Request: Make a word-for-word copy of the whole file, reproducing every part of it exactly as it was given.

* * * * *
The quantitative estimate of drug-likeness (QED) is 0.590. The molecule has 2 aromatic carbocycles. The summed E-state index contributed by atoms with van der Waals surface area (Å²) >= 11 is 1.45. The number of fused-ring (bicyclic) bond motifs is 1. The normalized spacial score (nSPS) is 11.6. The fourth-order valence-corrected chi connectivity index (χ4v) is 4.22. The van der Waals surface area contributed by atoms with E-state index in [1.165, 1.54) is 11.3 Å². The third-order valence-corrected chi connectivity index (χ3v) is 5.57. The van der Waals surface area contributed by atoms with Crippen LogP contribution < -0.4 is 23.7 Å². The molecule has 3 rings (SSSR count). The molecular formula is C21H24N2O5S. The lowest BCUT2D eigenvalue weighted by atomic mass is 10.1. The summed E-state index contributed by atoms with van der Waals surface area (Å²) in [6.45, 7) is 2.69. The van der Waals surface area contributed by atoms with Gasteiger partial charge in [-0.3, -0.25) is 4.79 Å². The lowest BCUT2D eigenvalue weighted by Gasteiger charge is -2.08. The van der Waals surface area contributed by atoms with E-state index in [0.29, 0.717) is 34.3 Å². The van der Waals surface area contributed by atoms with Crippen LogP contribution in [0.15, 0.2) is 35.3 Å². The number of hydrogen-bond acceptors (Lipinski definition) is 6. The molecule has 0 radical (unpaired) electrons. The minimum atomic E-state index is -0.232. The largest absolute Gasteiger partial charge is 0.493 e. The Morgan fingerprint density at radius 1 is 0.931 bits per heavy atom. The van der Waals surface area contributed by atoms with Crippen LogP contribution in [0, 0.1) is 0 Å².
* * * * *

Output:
The quantitative estimate of drug-likeness (QED) is 0.590. The molecule has 2 aromatic carbocycles. The summed E-state index contributed by atoms with van der Waals surface area (Å²) >= 11 is 1.45. The number of fused-ring (bicyclic) bond motifs is 1. The normalized spacial score (nSPS) is 11.6. The fourth-order valence-corrected chi connectivity index (χ4v) is 4.22. The van der Waals surface area contributed by atoms with E-state index in [1.165, 1.54) is 11.3 Å². The third-order valence-corrected chi connectivity index (χ3v) is 5.57. The van der Waals surface area contributed by atoms with Crippen LogP contribution < -0.4 is 23.7 Å². The molecule has 3 rings (SSSR count). The molecular formula is C21H24N2O5S. The lowest BCUT2D eigenvalue weighted by atomic mass is 10.1. The summed E-state index contributed by atoms with van der Waals surface area (Å²) in [6.45, 7) is 2.69. The van der Waals surface area contributed by atoms with Gasteiger partial charge in [-0.3, -0.25) is 4.79 Å². The lowest BCUT2D eigenvalue weighted by Gasteiger charge is -2.08. The van der Waals surface area contributed by atoms with E-state index in [0.29, 0.717) is 34.3 Å². The van der Waals surface area contributed by atoms with Crippen LogP contribution in [0.15, 0.2) is 35.3 Å². The number of hydrogen-bond acceptors (Lipinski definition) is 6. The molecule has 0 radical (unpaired) electrons. The minimum atomic E-state index is -0.232. The largest absolute Gasteiger partial charge is 0.493 e. The Morgan fingerprint density at radius 1 is 0.931 bits per heavy atom. The van der Waals surface area contributed by atoms with Crippen LogP contribution in [0, 0.1) is 0 Å².